What will all this mean for planners who come into the building after it opens in March 2003? They'll be meeting in a building that was built with the neighborhood's approval and, in many instances, built by people from the neighborhood who were trained by the Shaw Comprehensive Job Training Academy.
PERFORMANCE GUARANTEES Money-back Offer from Cincinnati The Northern Kentucky Convention Center knows it won't exactly win the glamour destination sweepstakes, so it has found an innovative way to get the attention of event planners: It offers a money-back guarantee. Yup, you heard right. Even more amazing is that in the first year of the unconditional Meetings Guarantee Program, not one qualifying group has asked for its money back.
According to Northern Kentucky CVB spokeswoman Sheree Allgood, the novel program has helped to entice nearly 20 groups, representing more than 23,000 room nights, to book their meetings at the Northern Kentucky Convention Center, which opened in February 1999. Hotels in the region--which includes Kenton, Campbell, and Boone counties, across the Ohio River from Cincinnati--have signed on to the program as well.
Borrowed from a trend in other goods and services industries, the guarantee was the brainchild of Barbara Dozier, the bureau's vice president of sales and marketing. As far as she knows, no one else is putting money-back offers on the line.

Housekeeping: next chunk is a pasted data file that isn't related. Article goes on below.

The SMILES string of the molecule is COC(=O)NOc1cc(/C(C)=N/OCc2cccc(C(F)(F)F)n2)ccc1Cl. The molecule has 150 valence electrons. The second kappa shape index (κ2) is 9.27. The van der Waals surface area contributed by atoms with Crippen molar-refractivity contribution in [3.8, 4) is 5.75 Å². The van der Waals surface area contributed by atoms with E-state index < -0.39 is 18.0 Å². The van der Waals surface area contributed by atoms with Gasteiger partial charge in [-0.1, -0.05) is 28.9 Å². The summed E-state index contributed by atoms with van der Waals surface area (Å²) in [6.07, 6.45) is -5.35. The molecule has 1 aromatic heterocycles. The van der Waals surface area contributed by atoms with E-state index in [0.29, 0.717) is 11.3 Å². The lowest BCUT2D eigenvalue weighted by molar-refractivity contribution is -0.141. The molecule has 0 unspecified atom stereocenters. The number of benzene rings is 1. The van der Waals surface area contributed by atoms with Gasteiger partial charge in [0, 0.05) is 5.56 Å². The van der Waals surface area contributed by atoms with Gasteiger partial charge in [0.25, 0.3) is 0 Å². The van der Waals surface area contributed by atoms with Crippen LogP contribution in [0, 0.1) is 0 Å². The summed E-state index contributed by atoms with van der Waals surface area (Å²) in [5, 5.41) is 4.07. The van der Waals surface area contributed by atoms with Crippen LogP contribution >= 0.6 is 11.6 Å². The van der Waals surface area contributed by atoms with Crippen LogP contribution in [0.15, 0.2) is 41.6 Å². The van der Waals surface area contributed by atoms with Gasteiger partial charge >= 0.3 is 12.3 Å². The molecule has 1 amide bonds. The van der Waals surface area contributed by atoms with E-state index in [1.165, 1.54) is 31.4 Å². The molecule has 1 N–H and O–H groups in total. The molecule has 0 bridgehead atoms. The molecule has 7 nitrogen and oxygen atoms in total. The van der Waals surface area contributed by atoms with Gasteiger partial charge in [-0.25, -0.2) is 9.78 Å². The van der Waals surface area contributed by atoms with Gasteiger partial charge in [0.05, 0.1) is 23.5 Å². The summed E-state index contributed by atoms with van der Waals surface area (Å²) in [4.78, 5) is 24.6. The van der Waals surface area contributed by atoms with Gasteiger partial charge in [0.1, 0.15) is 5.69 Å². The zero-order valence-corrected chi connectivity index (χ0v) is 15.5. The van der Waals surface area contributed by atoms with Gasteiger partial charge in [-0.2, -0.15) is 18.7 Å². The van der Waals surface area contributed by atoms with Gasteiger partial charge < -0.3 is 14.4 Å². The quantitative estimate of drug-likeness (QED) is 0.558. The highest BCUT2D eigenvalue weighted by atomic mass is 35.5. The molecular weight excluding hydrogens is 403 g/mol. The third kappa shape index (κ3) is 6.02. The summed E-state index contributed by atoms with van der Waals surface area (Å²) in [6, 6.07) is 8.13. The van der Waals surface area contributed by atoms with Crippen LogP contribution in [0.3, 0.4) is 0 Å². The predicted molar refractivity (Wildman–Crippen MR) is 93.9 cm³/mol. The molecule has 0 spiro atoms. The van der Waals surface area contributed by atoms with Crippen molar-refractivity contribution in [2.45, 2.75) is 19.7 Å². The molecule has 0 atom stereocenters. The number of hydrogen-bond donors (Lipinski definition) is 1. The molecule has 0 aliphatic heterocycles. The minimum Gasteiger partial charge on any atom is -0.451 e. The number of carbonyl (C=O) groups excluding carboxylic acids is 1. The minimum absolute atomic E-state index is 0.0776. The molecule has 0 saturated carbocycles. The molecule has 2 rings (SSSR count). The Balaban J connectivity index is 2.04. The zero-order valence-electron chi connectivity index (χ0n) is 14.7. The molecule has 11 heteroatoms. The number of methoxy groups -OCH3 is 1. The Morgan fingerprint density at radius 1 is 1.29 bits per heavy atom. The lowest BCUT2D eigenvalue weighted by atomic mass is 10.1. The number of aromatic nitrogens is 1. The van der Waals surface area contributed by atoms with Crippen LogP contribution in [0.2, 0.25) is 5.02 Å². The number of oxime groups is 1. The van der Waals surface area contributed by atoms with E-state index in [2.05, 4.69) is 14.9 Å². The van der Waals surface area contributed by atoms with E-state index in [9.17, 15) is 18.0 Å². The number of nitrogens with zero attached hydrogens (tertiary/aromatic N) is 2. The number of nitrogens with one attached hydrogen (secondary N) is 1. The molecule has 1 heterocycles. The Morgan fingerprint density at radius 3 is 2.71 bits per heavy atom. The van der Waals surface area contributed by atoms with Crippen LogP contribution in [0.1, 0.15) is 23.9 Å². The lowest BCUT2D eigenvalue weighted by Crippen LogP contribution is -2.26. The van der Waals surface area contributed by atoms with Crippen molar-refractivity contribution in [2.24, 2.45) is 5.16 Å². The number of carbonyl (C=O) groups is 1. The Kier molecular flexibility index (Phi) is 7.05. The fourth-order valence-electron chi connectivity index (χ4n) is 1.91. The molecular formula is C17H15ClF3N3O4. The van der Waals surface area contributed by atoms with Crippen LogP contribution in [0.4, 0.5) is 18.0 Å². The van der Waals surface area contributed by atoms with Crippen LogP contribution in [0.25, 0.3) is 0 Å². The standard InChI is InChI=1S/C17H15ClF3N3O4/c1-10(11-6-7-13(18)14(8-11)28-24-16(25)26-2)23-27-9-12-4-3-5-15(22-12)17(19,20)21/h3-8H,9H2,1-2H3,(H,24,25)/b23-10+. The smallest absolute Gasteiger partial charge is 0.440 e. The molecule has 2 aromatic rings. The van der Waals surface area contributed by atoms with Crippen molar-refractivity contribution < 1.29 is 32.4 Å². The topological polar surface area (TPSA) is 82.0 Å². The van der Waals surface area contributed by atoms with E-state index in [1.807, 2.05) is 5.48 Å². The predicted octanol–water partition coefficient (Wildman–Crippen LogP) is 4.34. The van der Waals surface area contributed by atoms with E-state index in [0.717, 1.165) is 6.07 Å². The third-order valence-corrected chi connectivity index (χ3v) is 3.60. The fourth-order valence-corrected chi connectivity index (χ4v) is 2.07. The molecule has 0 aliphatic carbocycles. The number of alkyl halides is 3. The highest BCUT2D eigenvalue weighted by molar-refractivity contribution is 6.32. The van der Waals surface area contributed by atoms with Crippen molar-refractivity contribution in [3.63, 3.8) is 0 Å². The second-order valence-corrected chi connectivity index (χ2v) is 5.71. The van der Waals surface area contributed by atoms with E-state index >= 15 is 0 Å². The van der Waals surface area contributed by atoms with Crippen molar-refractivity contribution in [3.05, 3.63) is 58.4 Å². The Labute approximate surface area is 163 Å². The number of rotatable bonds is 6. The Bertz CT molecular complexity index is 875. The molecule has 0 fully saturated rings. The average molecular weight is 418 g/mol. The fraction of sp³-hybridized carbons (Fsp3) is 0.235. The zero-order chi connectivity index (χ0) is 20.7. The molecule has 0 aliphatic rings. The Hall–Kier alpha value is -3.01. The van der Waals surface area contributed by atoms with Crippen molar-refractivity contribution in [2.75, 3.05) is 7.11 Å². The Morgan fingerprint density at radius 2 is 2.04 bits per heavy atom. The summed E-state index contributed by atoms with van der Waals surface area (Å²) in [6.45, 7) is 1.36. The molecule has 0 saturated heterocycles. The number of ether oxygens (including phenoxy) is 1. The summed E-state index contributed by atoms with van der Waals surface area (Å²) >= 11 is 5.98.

Although the guarantee is unconditional, groups must meet certain requirements to qualify. A group must generate at least 250 rooms per night for three nights and agree to pre- and post-convention meetings with the CVB or convention center staff. Public shows do not qualify.
If a planner is not satisfied, the group will receive a free day's rent at the Northern Kentucky Convention Center, which translates into upward of $12,000.
How serious is the convention and visitor bureau about its guarantee? Allgood says it's easy and pretty painless to invoke. A simple "I am not happy," she says, will get the ball rolling.
SECURITY Vancouver's Watching You At high-tech events, security concerns are a constant, given the volume of expen- sive--and often proprietary--equipment on-site. At the Vancouver (B.C.) Trade & Convention Centre, they're keeping an eye on the problem--many eyes, that is. By virtue of being part of the 172,000-square-foot Canada Place, the convention center is protected on the outside by a state-of-the-art closed-circuit television system featuring a special interface and routing system built by Cybermation Systems, Richmond, B.C. The most important feature of the system is that it's virtually ubiquitous around the center and Canada Place's other facilities, including the Vancouver Board of Trade, a luxury hotel, a cruise ship port, and myriad retail and dining establishments.
The secret, according to Arthur Ott, vice president of Cybermation, is proprietary technology that lets security personnel monitor many different locations at once on the same screen. A graphical user interface allows for easy camera panning and tilting so cameras can track movement from a central office. Approximately 50 cameras watch over Canada Place.